We're unable to sign you in at this time. Please try again in a few minutes.
We were able to sign you in, but your subscription(s) could not be found. Please try again in a few minutes.
There may be a problem with your account. Please contact the AMA Service Center to resolve this issue.
Contact the AMA Service Center:
Telephone: 1 (800) 262-2350 or 1 (312) 670-7827  *   Email: subscriptions@jamanetwork.com
Error Message ......
Original Investigation | Clinical Sciences

The Effects of Technological Advances on Outcomes for Elderly Persons With Exudative Age-related Macular Degeneration

Frank A. Sloan, PhD1; Brian W. Hanrahan, MA1
[+] Author Affiliations
1Department of Economics, Duke University, Durham, North Carolina
JAMA Ophthalmol. 2014;132(4):456-463. doi:10.1001/jamaophthalmol.2013.7647.
Text Size: A A A
Published online

Importance  Exudative age-related macular degeneration (ARMD) is the major cause of blindness among US elderly. Developing effective therapies for this disease has been difficult.

Objectives  To assess the effects of introducing new therapies for treating exudative ARMD on vision of the affected population and other outcomes among Medicare beneficiaries newly diagnosed as having ARMD.

Design  The study used data from a 5% sample of Medicare claims and enrollment data with a combination of a regression discontinuity design and propensity score matching to assess the effects on the introduction or receipt of new technologies on study outcomes during a 2-year follow-up period.

Setting and Participants  The analysis was based on longitudinal data for the United States, January 1, 1994, to December 31, 2011, for Medicare beneficiaries with fee-for-service coverage. The sample was limited to beneficiaries 68 years or older newly diagnosed as having exudative ARMD as indicated by beneficiaries having no claims with this diagnosis in a 3-year look-back period.

Exposures  The comparisons with vision outcomes were after vs before the introduction of photodynamic therapy and anti–vascular endothelial growth factor (VEGF) therapy. The comparisons for depression and long-term care facility admission were between beneficiaries newly diagnosed as having exudative ARMD who received photodynamic therapy or anti-VEGF therapy compared with beneficiaries having the diagnosis who received no therapy for this disease.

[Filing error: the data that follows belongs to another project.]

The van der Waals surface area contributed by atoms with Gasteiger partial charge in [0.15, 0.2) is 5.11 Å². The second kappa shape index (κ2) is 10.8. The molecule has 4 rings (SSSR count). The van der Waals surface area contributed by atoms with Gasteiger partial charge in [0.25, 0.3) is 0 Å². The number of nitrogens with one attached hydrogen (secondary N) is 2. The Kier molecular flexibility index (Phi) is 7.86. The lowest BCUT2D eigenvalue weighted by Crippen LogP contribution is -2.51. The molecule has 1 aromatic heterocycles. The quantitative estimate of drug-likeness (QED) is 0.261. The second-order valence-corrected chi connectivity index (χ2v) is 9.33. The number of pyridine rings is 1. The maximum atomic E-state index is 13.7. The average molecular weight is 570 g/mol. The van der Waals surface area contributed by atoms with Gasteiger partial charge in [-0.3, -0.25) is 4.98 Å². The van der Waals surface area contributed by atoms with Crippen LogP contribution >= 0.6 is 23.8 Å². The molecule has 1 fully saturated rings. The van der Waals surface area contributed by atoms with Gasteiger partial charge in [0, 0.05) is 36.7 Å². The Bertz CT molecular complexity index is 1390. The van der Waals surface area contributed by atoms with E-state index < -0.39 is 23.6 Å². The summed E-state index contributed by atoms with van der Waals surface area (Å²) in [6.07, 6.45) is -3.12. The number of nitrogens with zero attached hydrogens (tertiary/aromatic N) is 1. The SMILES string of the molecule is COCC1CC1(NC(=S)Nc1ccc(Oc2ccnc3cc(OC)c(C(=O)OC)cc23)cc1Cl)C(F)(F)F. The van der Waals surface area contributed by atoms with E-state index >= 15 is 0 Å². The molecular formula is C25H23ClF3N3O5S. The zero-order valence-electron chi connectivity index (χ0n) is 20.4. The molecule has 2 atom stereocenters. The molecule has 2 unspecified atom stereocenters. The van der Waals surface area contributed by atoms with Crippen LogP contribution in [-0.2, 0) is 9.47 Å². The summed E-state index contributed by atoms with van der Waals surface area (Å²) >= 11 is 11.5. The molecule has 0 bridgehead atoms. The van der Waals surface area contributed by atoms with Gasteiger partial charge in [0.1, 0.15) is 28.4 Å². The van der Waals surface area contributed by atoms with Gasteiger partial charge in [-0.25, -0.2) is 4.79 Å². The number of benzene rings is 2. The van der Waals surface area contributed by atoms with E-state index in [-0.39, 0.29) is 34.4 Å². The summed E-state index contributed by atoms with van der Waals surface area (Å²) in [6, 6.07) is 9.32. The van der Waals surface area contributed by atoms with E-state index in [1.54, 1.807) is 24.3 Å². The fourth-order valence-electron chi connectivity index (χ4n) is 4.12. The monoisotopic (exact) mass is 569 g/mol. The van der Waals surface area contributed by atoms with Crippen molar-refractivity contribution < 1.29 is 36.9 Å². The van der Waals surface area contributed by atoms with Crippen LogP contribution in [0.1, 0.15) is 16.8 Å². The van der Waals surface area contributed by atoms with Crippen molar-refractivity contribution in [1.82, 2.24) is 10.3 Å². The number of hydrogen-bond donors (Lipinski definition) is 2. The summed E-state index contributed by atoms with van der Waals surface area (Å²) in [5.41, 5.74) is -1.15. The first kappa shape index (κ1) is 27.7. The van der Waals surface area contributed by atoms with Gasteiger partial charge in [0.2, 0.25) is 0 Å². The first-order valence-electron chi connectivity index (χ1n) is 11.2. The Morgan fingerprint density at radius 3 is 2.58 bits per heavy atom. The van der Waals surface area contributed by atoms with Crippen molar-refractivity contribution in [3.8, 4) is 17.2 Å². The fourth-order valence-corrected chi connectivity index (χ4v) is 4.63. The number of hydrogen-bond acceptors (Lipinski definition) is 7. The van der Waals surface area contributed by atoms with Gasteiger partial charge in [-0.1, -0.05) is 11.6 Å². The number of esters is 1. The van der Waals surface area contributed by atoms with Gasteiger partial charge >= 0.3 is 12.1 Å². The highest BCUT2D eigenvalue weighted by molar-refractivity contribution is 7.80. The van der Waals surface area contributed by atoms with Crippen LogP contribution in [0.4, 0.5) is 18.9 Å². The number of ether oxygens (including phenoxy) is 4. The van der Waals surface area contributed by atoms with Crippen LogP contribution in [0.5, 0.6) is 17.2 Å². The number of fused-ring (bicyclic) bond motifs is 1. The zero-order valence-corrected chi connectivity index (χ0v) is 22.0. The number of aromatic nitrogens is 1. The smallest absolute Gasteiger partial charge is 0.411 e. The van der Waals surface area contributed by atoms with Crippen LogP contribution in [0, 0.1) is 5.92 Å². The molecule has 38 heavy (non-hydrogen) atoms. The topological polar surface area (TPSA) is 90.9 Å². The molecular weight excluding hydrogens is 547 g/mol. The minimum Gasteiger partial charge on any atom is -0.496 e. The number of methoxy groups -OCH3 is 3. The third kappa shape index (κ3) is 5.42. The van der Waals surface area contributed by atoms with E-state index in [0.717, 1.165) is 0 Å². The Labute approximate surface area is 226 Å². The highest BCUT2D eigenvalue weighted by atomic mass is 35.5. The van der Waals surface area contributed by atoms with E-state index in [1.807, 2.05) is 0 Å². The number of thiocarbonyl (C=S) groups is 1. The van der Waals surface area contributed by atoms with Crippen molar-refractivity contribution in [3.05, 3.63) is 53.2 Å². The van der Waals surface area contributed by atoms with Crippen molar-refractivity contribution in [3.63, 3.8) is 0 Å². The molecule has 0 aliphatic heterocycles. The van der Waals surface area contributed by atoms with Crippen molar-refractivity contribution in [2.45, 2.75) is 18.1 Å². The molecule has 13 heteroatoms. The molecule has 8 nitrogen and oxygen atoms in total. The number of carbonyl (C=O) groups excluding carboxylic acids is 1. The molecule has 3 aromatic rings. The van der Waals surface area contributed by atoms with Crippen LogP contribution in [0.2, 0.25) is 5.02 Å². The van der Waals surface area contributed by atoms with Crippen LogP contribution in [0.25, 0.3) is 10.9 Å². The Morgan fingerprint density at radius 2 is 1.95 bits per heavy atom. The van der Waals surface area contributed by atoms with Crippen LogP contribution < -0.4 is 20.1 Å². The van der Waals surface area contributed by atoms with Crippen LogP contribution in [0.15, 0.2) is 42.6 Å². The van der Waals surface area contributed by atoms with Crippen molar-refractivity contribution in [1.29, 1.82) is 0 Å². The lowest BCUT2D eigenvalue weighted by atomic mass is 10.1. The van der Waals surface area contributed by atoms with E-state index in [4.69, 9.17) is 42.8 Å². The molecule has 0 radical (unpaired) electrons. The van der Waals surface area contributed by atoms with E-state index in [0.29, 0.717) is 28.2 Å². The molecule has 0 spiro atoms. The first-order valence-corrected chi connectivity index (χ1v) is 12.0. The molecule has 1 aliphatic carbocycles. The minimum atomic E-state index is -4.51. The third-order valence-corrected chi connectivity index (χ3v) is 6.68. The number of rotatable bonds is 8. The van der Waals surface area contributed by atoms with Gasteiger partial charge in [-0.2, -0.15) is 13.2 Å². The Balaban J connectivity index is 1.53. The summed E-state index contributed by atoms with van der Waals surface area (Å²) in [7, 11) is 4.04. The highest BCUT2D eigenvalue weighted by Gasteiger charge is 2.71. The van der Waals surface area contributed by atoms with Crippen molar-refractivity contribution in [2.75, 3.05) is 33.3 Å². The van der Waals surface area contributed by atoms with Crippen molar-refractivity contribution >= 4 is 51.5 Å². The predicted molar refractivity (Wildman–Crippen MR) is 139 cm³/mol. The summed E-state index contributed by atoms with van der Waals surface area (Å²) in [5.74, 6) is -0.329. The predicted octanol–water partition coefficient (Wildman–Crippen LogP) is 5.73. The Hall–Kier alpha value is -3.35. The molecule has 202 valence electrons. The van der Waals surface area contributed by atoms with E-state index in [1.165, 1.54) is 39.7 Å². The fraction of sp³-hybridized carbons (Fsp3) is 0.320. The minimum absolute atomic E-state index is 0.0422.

Main Outcomes and Measures  Onset of decrease in vision, vision loss or blindness, depression, and admission to a long-term care facility.

Results  Among beneficiaries newly diagnosed as having exudative ARMD, the introduction of anti-VEGF therapy reduced vision loss by 41% (95% CI, 52%-68%) and onset of severe vision loss and blindness by 46% (95% CI, 47%-63%). Such beneficiaries who received anti-VEGF therapy and were not admitted to a long-term care facility during the look-back period were 19% (95% CI, 72%-91%) less likely on average to be admitted to a long-term care facility during the follow-up period.

Conclusions and Relevance  This study demonstrates gains in population vision from the introduction of anti-VEGF therapy for patients 68 years or older with an exudative ARMD diagnosis in community-based settings in the United States.

Sign in

Purchase Options

• Buy this article
• Subscribe to the journal





Also Meets CME requirements for:
Browse CME for all U.S. States
Accreditation Information
The American Medical Association is accredited by the Accreditation Council for Continuing Medical Education to provide continuing medical education for physicians. The AMA designates this journal-based CME activity for a maximum of 1 AMA PRA Category 1 CreditTM per course. Physicians should claim only the credit commensurate with the extent of their participation in the activity. Physicians who complete the CME course and score at least 80% correct on the quiz are eligible for AMA PRA Category 1 CreditTM.
Note: You must get at least of the answers correct to pass this quiz.
Please click the checkbox indicating that you have read the full article in order to submit your answers.
Your answers have been saved for later.
You have not filled in all the answers to complete this quiz
The following questions were not answered:
Sorry, you have unsuccessfully completed this CME quiz with a score of
The following questions were not answered correctly:
Commitment to Change (optional):
Indicate what change(s) you will implement in your practice, if any, based on this CME course.
Your quiz results:
The filled radio buttons indicate your responses. The preferred responses are highlighted
For CME Course: A Proposed Model for Initial Assessment and Management of Acute Heart Failure Syndromes
Indicate what changes(s) you will implement in your practice, if any, based on this CME course.
Submit a Comment


Some tools below are only available to our subscribers or users with an online account.

Web of Science® Times Cited: 5

Sign in

Purchase Options

• Buy this article
• Subscribe to the journal

Related Content

Customize your page view by dragging & repositioning the boxes below.

Articles Related By Topic
Related Collections
PubMed Articles